You’ve thought about it and you’ve heard other people talk about it. It runs servers and is has one of the largest growing user communities of any other operating system. It’s the only other OS sold on Dell’s high end “Developer Edition” Laptops. But how do you get started? And why choose Ubuntu and not some other flavor of Linux like Mint or Suse? Well the simple reason to use Ubuntu as opposed to any of those others is just because it is so popular. Popularity means more users, more forums, more software, and more help if you need it.
So how do you get started? A lot of people recommend using a virtual environment to try it out, but as a Linux user for over 15 years, I do not recommend this method. If you install it on a virtual PC, you won’t really dive in with both feet, and the performance will suffer. The best way to learn Linux, or more specifically Ubuntu Linux, is to use it. And I mean REALLY use it. If you don’t want to get rid of your Mac OS, or Windows Operating system just yet. I recommend getting an older Dell E6410 or a similar system that is known to work well with Linux. Install it, and make this your primary PC for a few weeks or longer.
Once you have your computer selected, you may want to watch some tutorials on YouTube, or pick up a copy of The Official Ubuntu Book, which is a comprehensive beginner’s guide to not only using Ubuntu, but also the history and philosophy behind the wonderful Operating system. I think you’ll be surprised to find that a lot of things won’t be that different than what you are used to. If you’re coming from a PC environment, you be pleased to be no longer bombarded with adware or the likes. There are some learning curves, but you’ll catch on fast. You’ll also become acquainted with the joy of computing that gets lost in the dummy-proof and restricted Mac OS, or the junk-filled ad-laden Microsoft Windows.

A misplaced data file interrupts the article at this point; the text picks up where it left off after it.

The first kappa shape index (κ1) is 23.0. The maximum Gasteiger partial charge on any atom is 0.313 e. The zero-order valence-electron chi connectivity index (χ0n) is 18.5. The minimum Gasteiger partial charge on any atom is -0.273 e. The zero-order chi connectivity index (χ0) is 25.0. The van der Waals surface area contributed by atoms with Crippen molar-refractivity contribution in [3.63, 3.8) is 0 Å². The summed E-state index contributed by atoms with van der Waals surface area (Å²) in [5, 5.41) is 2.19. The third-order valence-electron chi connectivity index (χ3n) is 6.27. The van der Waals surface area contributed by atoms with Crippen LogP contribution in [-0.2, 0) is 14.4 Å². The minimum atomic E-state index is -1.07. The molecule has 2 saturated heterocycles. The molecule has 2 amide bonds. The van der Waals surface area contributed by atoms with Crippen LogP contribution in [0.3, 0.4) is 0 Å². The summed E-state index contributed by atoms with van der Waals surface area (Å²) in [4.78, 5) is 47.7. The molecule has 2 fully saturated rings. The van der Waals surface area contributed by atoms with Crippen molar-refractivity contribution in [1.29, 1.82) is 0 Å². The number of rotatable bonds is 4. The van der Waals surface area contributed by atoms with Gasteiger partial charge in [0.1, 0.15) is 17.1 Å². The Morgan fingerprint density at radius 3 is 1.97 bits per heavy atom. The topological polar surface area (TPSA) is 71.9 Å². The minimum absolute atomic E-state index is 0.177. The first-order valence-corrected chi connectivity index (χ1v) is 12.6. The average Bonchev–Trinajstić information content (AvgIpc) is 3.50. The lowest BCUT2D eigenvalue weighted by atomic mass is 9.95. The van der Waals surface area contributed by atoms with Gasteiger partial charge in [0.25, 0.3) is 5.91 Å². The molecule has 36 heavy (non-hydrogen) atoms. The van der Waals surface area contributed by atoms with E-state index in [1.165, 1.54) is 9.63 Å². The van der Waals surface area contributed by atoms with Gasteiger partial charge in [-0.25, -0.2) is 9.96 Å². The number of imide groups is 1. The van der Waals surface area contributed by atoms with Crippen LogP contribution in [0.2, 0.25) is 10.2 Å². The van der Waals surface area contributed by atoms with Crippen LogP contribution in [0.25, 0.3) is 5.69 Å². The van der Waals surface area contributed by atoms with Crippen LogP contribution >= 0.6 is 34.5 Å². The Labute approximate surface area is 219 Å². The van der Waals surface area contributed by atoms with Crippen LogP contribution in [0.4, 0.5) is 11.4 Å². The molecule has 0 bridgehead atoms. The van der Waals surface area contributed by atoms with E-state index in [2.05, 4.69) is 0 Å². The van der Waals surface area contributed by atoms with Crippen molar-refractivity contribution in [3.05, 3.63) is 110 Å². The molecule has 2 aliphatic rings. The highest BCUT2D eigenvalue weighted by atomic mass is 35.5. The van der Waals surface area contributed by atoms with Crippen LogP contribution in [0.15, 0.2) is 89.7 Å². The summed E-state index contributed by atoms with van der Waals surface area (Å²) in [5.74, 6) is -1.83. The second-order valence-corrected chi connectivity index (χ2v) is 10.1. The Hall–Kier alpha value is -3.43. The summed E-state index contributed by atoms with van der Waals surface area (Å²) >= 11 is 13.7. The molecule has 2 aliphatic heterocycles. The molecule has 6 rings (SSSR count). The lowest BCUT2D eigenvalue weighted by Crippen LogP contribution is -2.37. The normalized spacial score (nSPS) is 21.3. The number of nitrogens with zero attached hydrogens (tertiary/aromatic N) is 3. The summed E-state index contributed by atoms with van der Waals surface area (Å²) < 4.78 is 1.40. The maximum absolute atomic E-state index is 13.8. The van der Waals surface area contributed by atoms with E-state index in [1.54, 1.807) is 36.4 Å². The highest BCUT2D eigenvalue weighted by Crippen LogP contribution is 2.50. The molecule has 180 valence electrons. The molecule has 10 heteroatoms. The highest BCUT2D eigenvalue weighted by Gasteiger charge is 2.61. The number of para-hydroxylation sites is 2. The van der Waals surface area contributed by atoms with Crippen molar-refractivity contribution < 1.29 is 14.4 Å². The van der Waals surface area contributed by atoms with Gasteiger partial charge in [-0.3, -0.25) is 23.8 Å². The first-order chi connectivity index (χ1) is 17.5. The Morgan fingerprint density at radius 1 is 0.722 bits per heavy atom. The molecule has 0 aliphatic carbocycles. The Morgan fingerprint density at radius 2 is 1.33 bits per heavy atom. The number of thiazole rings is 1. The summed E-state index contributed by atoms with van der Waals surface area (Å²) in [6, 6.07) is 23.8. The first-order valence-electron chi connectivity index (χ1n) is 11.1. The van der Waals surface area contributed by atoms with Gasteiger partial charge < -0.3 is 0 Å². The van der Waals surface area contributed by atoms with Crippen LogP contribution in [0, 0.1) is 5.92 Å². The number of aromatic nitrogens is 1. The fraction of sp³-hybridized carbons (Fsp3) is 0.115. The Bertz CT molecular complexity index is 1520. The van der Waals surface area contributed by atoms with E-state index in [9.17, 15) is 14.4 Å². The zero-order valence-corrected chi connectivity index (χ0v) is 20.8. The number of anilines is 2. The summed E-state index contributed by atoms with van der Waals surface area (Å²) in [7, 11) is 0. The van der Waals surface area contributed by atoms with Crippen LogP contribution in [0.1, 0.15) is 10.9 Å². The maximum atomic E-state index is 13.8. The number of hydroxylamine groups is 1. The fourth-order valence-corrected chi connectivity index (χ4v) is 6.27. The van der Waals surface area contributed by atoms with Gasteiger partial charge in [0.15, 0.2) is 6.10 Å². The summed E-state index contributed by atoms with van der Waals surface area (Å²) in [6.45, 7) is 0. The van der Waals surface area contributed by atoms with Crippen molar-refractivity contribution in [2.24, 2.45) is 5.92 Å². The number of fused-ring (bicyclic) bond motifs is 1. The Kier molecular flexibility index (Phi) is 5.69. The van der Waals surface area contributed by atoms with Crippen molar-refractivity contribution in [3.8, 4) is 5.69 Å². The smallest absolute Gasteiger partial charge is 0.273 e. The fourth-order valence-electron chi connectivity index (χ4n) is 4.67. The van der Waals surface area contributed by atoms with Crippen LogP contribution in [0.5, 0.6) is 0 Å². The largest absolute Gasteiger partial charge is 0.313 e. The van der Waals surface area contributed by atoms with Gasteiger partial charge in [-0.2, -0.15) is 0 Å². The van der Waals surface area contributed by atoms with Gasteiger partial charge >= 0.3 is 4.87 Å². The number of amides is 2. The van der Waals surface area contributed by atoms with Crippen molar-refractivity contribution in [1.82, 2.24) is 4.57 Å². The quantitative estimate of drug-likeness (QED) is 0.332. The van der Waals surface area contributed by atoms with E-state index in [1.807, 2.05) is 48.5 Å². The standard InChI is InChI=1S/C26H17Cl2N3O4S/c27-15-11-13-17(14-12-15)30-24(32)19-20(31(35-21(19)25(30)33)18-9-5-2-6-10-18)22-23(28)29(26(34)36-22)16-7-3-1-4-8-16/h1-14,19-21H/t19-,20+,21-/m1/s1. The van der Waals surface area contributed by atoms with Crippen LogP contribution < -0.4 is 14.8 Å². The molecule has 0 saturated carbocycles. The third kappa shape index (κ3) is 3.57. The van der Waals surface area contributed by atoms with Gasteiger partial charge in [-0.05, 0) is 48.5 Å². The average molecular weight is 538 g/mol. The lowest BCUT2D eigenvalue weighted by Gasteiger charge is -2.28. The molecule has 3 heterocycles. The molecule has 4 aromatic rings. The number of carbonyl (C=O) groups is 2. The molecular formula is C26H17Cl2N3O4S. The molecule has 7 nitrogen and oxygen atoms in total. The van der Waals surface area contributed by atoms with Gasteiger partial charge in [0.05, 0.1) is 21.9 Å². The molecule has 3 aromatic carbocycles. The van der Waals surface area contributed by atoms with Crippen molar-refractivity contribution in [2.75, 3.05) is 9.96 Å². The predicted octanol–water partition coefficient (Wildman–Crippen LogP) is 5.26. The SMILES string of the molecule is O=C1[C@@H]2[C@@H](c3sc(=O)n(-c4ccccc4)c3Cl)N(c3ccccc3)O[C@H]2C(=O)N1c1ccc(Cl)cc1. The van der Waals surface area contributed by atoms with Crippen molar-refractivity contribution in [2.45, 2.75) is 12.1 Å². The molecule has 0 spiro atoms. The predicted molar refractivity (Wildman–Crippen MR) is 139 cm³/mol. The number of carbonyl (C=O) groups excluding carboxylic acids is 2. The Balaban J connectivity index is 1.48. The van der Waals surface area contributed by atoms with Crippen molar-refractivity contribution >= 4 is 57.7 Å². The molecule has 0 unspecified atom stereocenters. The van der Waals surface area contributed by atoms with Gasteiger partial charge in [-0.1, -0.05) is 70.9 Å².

One of the biggest problems people have with Ubuntu or Linux in general is the question “Can I run ______ software to do my_______?” This is not the right question to ask. Can it run MS Word? No, well not without serious nerd power anyway. Do you need to run MS Word? Absolutely not. Right out of the box, Ubuntu has web browsers, mail clients, music players, full office suites, photo management, and much more is available it a simple click or command away.
Remember the best way to transition from a beginner to an expert is to begin!